Yesterday the entire day was occupied by toning all my cynotype prints.
Toning has always been essential with Cyanotypes as the overpowering blue may not work with all the images. I also read references of old family albums actually being toned Cyanotypes in certain parts of the world.
For me the charm of the Cyanotype process is the flexibility that it offers. I experimented with Tea, Coffee and Haritaki toning. You have to bleach the dried print before any of these toning processes. The sequence of bleaching and toning, the amount of time you immerse the print in each solution, whether you wash the print thoroughly between the two or not; all these factors change drastically the final tone of your print. I decided to try various permutation and combinations and ended up getting slightly different tones for each of the prints.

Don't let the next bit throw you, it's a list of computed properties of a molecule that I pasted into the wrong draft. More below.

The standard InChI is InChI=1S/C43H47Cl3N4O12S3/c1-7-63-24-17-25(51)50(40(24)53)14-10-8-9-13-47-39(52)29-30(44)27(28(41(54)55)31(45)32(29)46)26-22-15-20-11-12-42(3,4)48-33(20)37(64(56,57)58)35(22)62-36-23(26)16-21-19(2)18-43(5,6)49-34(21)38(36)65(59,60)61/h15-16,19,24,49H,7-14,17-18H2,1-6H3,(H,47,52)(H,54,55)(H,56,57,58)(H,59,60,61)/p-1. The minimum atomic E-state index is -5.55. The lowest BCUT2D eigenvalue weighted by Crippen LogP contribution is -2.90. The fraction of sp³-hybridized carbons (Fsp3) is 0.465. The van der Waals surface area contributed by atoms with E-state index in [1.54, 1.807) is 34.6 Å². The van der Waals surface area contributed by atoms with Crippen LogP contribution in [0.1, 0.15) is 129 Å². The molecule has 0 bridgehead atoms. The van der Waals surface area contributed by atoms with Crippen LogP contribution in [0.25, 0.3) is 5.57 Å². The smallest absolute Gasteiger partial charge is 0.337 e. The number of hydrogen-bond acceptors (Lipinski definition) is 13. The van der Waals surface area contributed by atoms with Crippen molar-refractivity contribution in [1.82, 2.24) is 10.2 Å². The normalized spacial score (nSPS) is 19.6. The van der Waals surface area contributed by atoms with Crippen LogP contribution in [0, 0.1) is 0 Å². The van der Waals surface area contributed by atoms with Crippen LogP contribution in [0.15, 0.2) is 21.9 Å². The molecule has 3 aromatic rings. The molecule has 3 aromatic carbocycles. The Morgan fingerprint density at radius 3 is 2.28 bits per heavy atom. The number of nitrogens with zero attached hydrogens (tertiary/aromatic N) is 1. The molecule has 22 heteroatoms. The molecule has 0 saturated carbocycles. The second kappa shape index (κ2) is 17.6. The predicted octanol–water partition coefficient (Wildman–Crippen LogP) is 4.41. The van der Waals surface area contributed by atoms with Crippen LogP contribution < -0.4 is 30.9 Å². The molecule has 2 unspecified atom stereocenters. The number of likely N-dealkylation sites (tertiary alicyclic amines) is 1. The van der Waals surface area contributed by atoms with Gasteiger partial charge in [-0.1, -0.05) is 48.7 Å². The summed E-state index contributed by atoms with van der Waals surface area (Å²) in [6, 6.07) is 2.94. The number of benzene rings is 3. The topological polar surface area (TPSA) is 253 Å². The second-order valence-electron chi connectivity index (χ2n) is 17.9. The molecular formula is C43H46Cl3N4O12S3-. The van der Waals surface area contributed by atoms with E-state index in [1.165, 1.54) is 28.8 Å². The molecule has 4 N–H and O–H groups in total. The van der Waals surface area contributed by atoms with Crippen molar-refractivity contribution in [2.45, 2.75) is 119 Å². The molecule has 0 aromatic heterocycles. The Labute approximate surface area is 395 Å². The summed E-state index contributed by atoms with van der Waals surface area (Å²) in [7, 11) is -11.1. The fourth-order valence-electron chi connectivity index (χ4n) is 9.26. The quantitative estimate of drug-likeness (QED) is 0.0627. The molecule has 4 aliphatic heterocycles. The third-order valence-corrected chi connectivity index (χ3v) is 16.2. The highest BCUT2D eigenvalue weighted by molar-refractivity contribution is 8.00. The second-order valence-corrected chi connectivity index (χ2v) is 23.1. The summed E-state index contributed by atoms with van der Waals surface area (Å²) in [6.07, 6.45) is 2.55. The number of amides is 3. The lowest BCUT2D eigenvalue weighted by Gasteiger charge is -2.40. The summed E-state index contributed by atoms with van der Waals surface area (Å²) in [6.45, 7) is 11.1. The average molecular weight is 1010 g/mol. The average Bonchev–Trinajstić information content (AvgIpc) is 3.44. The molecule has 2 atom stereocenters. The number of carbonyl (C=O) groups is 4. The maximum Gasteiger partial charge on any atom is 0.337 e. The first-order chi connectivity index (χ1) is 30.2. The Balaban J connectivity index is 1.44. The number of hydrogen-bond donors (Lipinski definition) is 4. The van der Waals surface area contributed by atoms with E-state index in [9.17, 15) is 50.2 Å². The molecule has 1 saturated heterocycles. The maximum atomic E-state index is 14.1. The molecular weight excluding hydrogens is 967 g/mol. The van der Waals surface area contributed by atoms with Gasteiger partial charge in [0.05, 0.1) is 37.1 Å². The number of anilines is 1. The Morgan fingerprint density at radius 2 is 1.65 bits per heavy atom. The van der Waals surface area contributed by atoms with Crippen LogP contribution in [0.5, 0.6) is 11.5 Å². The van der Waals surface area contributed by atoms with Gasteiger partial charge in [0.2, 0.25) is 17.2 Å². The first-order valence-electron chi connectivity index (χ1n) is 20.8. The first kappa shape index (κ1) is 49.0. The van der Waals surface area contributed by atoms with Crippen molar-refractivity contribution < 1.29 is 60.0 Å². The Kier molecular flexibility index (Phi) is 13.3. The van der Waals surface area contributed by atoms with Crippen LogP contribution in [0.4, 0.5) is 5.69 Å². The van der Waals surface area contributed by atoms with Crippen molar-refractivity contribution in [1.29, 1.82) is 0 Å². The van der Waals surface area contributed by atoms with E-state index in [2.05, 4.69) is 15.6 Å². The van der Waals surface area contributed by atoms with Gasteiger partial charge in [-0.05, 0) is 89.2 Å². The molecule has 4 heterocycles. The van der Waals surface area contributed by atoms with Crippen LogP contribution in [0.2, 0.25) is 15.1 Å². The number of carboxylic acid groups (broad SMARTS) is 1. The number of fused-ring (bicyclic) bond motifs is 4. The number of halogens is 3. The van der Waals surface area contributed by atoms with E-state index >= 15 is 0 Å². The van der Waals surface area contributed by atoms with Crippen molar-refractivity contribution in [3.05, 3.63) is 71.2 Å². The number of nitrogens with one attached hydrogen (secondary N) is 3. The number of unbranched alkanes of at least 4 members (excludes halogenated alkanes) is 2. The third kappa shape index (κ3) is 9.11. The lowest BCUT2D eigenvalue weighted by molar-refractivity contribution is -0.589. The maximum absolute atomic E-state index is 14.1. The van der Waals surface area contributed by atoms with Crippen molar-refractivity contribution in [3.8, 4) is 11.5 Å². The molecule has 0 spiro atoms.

Haritaki however turned out to be my most favorite toner for following reasons :
- It is completely natural and used by traditional Indian craftsmen as a fabric dye.
- It almost does not stain the paper at all as opposed to Tea or Coffee.
- It brings out this rich coffee warm brown
- It’s much faster in comparison to any other tonner. Tea takes at least an hour to tone while Haritaki tones the same print in close to 15 minutes.
And most importantly, Arpan Mukherjee who visited the center recently came up with this technique himself so this addition is quite a find for the world of Alternative photography.